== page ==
Saint Kateri Tekakwitha Conservation Center
Saint Kateri Tekakwitha Conservation Center
The Saint Kateri Tekakwitha Conservation Center, Inc. is a not-for-profit, tax-exempt charitable organization (tax identification number 46-1437406) under Section 501(c)(3) of the Internal Revenue Code. Donations are tax-deductible as allowed by law.
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Introduction to Catholic Ecology and Faith
Catholics conserving nature and protecting life.™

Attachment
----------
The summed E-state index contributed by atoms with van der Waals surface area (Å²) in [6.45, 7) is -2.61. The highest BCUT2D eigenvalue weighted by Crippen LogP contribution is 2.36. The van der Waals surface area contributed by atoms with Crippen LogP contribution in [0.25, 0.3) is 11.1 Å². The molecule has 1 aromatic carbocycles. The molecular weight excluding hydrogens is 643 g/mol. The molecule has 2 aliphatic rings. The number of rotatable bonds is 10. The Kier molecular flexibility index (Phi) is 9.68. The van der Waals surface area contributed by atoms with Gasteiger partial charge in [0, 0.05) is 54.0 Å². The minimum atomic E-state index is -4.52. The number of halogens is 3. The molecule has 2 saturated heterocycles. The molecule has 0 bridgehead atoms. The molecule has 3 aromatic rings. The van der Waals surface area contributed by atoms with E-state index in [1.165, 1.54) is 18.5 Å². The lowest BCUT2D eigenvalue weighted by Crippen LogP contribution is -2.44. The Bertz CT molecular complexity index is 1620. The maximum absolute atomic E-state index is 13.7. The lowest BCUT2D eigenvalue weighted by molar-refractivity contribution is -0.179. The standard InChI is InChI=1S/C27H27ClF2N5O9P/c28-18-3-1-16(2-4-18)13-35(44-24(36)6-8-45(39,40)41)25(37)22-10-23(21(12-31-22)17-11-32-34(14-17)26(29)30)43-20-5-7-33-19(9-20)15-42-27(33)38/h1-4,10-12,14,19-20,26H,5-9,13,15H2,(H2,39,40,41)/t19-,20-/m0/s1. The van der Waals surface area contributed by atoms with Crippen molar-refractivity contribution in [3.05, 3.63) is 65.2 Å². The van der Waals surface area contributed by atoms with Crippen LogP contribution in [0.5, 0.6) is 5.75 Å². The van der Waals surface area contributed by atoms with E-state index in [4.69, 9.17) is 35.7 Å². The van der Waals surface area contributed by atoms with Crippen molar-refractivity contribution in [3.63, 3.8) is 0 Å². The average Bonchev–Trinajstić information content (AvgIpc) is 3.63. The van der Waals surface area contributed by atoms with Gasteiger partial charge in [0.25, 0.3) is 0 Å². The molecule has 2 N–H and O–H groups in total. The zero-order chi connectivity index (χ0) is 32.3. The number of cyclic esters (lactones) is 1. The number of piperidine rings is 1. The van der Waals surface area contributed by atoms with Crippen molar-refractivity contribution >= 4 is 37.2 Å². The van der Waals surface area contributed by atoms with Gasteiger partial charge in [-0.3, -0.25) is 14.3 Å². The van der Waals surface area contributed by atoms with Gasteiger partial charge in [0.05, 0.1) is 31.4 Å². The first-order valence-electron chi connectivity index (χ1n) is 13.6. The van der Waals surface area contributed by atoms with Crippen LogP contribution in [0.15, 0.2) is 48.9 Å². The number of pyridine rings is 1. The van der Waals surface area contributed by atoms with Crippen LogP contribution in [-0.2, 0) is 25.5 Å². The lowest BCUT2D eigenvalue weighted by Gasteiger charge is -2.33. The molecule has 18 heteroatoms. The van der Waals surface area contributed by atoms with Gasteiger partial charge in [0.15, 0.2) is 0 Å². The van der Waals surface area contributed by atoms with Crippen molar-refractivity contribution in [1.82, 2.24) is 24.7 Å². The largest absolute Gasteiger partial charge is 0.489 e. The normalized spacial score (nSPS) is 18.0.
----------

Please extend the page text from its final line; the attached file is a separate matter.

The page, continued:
In 1990, Pope Saint John Paul II issued his World Day of Peace Message, Peace with God - Peace with all of Creation, in which the Holy Father announced, "There is a growing awareness that world peace is threatened not only by the arms race, regional conflicts, and continued injustice among peoples and nations, but also by a lack of due respect for nature... Moreover, a new ecological awareness is beginning to emerge which, rather than being downplayed, ought to be encouraged to develop into concrete programs and initiatives."    Some people may think that the Catholic Church has only recently jumped into the field of environmental conservation. Nothing could be farther from the truth! According to a leading champion of the environment, Sister Marjorie Keenan, RSHM: "To commit oneself to the promotion of a sound and healthy environment for all is to follow God’s plan for creation, a plan entrusted to us from the beginning”   Since its inception, the Church has instructed us on the proper dominion and stewardship of Creation. This wisdom is made known to us through sacred Scripture, the living Tradition of the Church, the message of Creation, and the voice of conscience enlightened by God’s law. Perhaps we have not always listened. The Catholic approach to environmental justice is based on the two commandments of Jesus Christ: to love God above all things and to love our neighbors as ourselves. Love of God requires respect for God's gifts and for God's will for Creation. Love of neighbor requires justice, which prohibits the selfish destruction of the environment without regard for those in need today or for the needs of future generations.      The Catholic attitude toward nature is care for our common home. “Care” is central, and goes further than “stewardship”. Good stewards are responsible for the use and protection of the natural environment. But one can be a good steward without feeling connected. If one cares, one is connected. To care is to allow oneself to be affected by another, so much so that one’s path and priorities change.  From the first pages of the Bible, we are instructed to "cultivate and care for" God's Creation (Genesis 2:15). Created in the image and likeness of God, we are granted dominion over the rest of Creation (Genesis 1:26-28). Dominion means that we have sovereignty over, and responsibility for, the well-being of God's Creation. We resemble God primarily because of this dominion; hence, our dominion must also resemble God's dominion. We must cultivate and care for the Earth as God does, with love and wisdom. We are called to exercise dominion in ways that allow God's original Creative Act to be further unfolded.   Dominion does not mean that God does not care how we use the material world. From the beginning, God insists that humans are not “little gods” with limitless authority. Not only does Genesis describe the creation of humankind as “very good,” it describes the creation of non-human creation as “good.” In other words, nature has its own value, and that value is given by God. God enables people to be intelligent and free causes in order to complete the work of Creation and to perfect its harmony. In the year 97 AD, Pope Saint Clement I described the peace and harmony of the Universe as follows: "The heavens, revolving under His government, are subject to Him in peace. Day and night run the course appointed by Him. The sun and moon, with the companies of the stars, roll on in harmony according to His command. The fruitful Earth, according to His will, brings forth food in abundance, at the proper seasons, for man and animal and all the living beings upon it. The seasons of spring, summer, autumn, and winter, peacefully give place to one another. The very smallest of living beings meet together in peace and concord. All these the great Creator and Lord of all has appointed to exist in peace and harmony." Such statements of a harmonious Universe endowed by God with its own integrity and internal dynamic balance began with our earliest popes and saints and have continued throughout the living Tradition of the Church. More than 50 years ago, in 1961, Pope Saint John XXIII reminded us of the need to care for Creation when he explained: "Genesis relates how God gave two commandments to our first parents: to transmit human life - 'Increase and multiply' - and to bring nature into their service - 'Fill the Earth, and subdue it.' These two commandments are complementary. Nothing is said in the second of these commandments about destroying nature. On the contrary, it must be brought into the service of human life."    In 1971, Pope Blessed Paul VI warned: "Man is suddenly becoming aware that by an ill-considered exploitation of nature he risks destroying it and becoming in his turn the victim of this degradation. Not only is the material environment becoming a permanent menace - pollution and refuse, new illness and absolute destructive capacity - but the human framework is no longer under man's control, thus creating an environment for tomorrow which may well be intolerable. This is a wide-ranging social problem which concerns the entire human family." He added, "Everything is inter-related. [We must be attentive] to the large-scale consequences that every intervention of man brings about in the balance of nature which has been put at man's disposition in all its harmonious richness, according to the loving designs of the Creator". In 2010, Pope Emeritus Benedict XVI, popularly known as the “Green Pope”, further advanced our understanding of ecology and the environment by releasing a statement entitled, If You Want to Cultivate Peace, Protect Creation. The title of “Green Pope” could also rightly be granted to Pope Saint John Paul II or Pope Francis, both of whom have commented extensively on ecology. Today, Pope Francis continues our rich and sacred Tradition of ecology and faith. The Holy Father has made numerous statements about our responsibilities toward each other and all of creation. On June 18, 2015, Pope Francis released his new encyclical, Laudato Si: On Care For Our Common Home. Since the beginning, Catholics and all people of good will have been called to be co-workers with God in the stewardship of Creation, with wisdom and love. Today this call is as urgent as ever. Human Ecology "The first step towards a correct relationship with the world around us is the recognition by humans of their status as created beings. Man is not God; he is His image. For this reason he must seek to be more sensitive to the presence of God in his surroundings. In all creatures, and especially in human beings, there is an epiphany, or manifestation, of God. The human being will be capable of respecting other creatures only if he keeps the full meaning of life in his own heart. Otherwise he will come to despise himself and his surroundings, and to disrespect the environment, the creation, in which he lives. For this reason, the first ecology to be defended is 'human ecology.' This is to say that, without a clear defense of human life from conception until natural death; without a defense of the family founded on marriage between a man and a woman; without an authentic defense of those excluded and marginalized by society ... we will never be able to speak of authentic protection of the environment." + Pope Emeritus Benedict XVI, March 9, 2011